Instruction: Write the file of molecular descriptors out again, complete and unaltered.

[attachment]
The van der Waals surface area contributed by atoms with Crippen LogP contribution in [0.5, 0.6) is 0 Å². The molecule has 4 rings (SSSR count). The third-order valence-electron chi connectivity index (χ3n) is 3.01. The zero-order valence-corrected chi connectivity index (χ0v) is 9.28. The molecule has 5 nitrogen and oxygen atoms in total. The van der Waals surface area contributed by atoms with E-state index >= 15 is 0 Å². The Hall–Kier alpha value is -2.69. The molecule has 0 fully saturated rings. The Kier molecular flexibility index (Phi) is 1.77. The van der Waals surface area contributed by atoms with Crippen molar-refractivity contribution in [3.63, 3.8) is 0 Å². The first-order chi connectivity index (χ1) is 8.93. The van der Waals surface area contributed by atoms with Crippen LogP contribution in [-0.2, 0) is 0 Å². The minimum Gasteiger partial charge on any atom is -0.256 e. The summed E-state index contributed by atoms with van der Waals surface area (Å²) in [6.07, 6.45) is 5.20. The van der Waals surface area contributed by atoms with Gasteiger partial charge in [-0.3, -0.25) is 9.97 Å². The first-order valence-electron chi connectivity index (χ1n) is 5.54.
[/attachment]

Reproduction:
The van der Waals surface area contributed by atoms with Crippen LogP contribution in [0.5, 0.6) is 0 Å². The molecule has 4 rings (SSSR count). The third-order valence-electron chi connectivity index (χ3n) is 3.01. The zero-order valence-corrected chi connectivity index (χ0v) is 9.28. The molecule has 5 nitrogen and oxygen atoms in total. The van der Waals surface area contributed by atoms with E-state index >= 15 is 0 Å². The Hall–Kier alpha value is -2.69. The molecule has 0 fully saturated rings. The Kier molecular flexibility index (Phi) is 1.77. The van der Waals surface area contributed by atoms with Crippen molar-refractivity contribution in [3.63, 3.8) is 0 Å². The first-order chi connectivity index (χ1) is 8.93. The van der Waals surface area contributed by atoms with Crippen LogP contribution in [-0.2, 0) is 0 Å². The minimum Gasteiger partial charge on any atom is -0.256 e. The summed E-state index contributed by atoms with van der Waals surface area (Å²) in [6.07, 6.45) is 5.20. The van der Waals surface area contributed by atoms with Gasteiger partial charge in [-0.3, -0.25) is 9.97 Å². The first-order valence-electron chi connectivity index (χ1n) is 5.54.